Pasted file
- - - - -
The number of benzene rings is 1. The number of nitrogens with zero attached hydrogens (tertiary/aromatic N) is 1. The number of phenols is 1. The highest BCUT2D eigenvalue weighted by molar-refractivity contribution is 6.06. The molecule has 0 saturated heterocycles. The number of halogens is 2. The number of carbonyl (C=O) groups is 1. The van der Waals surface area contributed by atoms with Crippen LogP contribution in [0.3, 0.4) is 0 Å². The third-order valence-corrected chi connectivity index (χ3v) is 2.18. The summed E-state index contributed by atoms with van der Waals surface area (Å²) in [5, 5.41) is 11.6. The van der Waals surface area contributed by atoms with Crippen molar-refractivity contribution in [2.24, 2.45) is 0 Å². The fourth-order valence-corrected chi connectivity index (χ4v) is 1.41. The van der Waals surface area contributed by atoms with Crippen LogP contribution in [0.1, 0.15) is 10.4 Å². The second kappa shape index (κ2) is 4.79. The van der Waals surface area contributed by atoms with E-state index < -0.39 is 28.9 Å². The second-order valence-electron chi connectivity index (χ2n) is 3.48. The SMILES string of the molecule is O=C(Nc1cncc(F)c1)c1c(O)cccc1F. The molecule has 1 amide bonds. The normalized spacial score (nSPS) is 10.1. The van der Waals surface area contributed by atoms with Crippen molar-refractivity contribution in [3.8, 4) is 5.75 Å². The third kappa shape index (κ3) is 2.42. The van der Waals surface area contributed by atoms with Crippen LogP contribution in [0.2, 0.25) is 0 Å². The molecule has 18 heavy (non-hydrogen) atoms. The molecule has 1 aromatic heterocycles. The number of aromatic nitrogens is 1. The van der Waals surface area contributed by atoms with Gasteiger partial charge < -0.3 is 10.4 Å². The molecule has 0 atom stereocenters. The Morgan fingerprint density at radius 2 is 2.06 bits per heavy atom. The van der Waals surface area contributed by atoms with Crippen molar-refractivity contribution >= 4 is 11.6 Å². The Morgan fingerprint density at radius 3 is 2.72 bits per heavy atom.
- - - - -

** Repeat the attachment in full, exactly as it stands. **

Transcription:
The number of benzene rings is 1. The number of nitrogens with zero attached hydrogens (tertiary/aromatic N) is 1. The number of phenols is 1. The highest BCUT2D eigenvalue weighted by molar-refractivity contribution is 6.06. The molecule has 0 saturated heterocycles. The number of halogens is 2. The number of carbonyl (C=O) groups is 1. The van der Waals surface area contributed by atoms with Crippen LogP contribution in [0.3, 0.4) is 0 Å². The third-order valence-corrected chi connectivity index (χ3v) is 2.18. The summed E-state index contributed by atoms with van der Waals surface area (Å²) in [5, 5.41) is 11.6. The van der Waals surface area contributed by atoms with Crippen molar-refractivity contribution in [2.24, 2.45) is 0 Å². The fourth-order valence-corrected chi connectivity index (χ4v) is 1.41. The van der Waals surface area contributed by atoms with Crippen LogP contribution in [0.1, 0.15) is 10.4 Å². The second kappa shape index (κ2) is 4.79. The van der Waals surface area contributed by atoms with E-state index < -0.39 is 28.9 Å². The second-order valence-electron chi connectivity index (χ2n) is 3.48. The SMILES string of the molecule is O=C(Nc1cncc(F)c1)c1c(O)cccc1F. The molecule has 1 amide bonds. The normalized spacial score (nSPS) is 10.1. The van der Waals surface area contributed by atoms with Crippen molar-refractivity contribution in [3.8, 4) is 5.75 Å². The third kappa shape index (κ3) is 2.42. The van der Waals surface area contributed by atoms with Crippen LogP contribution in [0.2, 0.25) is 0 Å². The molecule has 18 heavy (non-hydrogen) atoms. The molecule has 1 aromatic heterocycles. The number of aromatic nitrogens is 1. The van der Waals surface area contributed by atoms with Gasteiger partial charge < -0.3 is 10.4 Å². The molecule has 0 atom stereocenters. The Morgan fingerprint density at radius 2 is 2.06 bits per heavy atom. The van der Waals surface area contributed by atoms with Crippen molar-refractivity contribution >= 4 is 11.6 Å². The Morgan fingerprint density at radius 3 is 2.72 bits per heavy atom.